How can you use a copyright work when the rights-holder cannot be found? This is the issue with so called orphan works. Orphan works are works covered by copyright, but where a rights-holder is either not known or cannot be found. This means permission to use the orphan work (which could be anything from a photo or a poem to an audiovisual work) cannot be obtained - so the work cannot be reproduced lawfully, for example for use in an exhibition, book or television documentary. It can seem like a no-win situation for both the absent rights owner and the potential licensee.
The Hargreaves Review of Intellectual Property and Growth identified orphan works as the ‘starkest failure of the copyright framework to adapt’. In response to the review, the government announced it would legislate to enable orphan works usage.
As we’ve noted previously in IPO Facto blog posts, good policy begins with good evidence. So the Intellectual Property Office (IPO) began its work by developing an orphan works evidence base. It commissioned two independent research reports published on 2nd July 2013:
- Copyright and the Regulation of Orphan Works – A Comparative Review of Seven Jurisdictions and a Rights Clearance Simulation (Bournemouth University)
- Orphan Works in the UK and Overseas (PACEC).
Copyright and the Regulation of Orphan Works provides a Legal Review (examining how the US, Hungary, Denmark, the EU, Canada, India and Japan have dealt with, or are planning to deal with, the orphan works problem) and a Rights Clearance Simulation (intended to generate new data about the costs of using orphan works, by asking representatives of the seven jurisdictions what licence fees they would set in six potentially real-world scenarios).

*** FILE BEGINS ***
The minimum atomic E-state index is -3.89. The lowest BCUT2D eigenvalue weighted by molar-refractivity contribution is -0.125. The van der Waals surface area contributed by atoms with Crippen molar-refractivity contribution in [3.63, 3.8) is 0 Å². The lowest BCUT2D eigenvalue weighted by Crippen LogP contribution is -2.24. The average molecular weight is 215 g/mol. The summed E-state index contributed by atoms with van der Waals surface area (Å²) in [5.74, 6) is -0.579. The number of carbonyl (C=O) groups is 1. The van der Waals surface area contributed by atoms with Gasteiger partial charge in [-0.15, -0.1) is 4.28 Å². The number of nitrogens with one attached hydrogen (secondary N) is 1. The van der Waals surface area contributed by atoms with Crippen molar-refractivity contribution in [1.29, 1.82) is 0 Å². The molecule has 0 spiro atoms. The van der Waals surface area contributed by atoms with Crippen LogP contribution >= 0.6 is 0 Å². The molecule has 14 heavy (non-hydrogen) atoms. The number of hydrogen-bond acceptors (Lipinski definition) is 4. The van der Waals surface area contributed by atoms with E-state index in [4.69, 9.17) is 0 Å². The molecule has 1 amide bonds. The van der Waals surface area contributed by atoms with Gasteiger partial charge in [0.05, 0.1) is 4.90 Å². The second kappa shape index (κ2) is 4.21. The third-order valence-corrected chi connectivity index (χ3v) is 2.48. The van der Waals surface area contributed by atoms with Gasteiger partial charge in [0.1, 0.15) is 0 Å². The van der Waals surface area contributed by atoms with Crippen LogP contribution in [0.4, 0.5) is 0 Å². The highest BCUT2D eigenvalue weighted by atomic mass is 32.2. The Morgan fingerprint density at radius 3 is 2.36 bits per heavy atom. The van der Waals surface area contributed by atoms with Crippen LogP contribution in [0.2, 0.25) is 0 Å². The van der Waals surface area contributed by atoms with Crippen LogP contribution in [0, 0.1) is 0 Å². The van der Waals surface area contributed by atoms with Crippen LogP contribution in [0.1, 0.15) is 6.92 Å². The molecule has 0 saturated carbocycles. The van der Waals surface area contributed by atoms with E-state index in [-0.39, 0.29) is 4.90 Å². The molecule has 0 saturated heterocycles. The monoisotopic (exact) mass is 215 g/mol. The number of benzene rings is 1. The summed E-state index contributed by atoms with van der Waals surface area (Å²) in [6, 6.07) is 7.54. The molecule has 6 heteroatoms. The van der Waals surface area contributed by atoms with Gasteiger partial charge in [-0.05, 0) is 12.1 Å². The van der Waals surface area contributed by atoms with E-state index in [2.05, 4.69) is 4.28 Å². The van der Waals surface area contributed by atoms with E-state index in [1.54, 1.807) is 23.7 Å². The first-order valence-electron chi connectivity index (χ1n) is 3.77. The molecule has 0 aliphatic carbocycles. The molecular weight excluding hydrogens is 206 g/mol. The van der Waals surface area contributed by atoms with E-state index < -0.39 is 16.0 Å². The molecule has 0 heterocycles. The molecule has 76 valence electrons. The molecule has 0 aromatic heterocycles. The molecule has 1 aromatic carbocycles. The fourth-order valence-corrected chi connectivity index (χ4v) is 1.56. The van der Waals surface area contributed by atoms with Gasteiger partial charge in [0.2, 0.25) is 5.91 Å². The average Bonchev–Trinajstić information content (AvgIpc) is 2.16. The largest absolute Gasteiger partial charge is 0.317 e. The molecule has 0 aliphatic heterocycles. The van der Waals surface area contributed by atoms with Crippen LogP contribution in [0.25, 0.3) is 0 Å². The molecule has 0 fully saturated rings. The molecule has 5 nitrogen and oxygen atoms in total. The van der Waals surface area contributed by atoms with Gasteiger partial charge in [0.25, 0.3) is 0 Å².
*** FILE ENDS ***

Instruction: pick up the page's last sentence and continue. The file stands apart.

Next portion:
The main findings of the research were as follows.
A central licensing authority is the most common solution
Using a central licensing authority is the most popular approach to dealing with orphan works – taken by Canada, India and Japan. Extended collective licensing is an approach taken by Denmark. The US has proposed various methods of dealing with orphan works, but does not have any orphan works legislation in force.
Support for introduction of an orphan works system
The PACEC report found most UK and foreign organisations supported the introduction of an orphan works system. There were only a small number of UK organisations that did not support a scheme of a relatively small sample size of 47 organisations (26 domestic organisations and 21 foreign organisations).
Lack of a standard price for licensing orphan works
Tariffs varied widely, with the only consistent finding being commercial licence fees tend to exceed non-commercial ones – as one would probably expect. Prices are set by central authorities in countries that have a central licensing system, on a case-by-case basis, and by collecting societies in Denmark.
Benefits and costs of an orphan works system
The UK organisations interviewed in the PACEC report stated the main benefits were an increase in supply of material that could be used and reductions in risk. The main costs identified were that the system could be too complex and cumbersome and the process to identify orphan works and issue licences could take too long. The research also suggests that if an orphan works system is too complex and costly, it will not be used.
Further information on the government’s plans for an orphan works licensing scheme (and also on voluntary extended licensing) in our factsheet.
If you have questions or feedback, do comment on this blogpost and we’ll do our best to respond.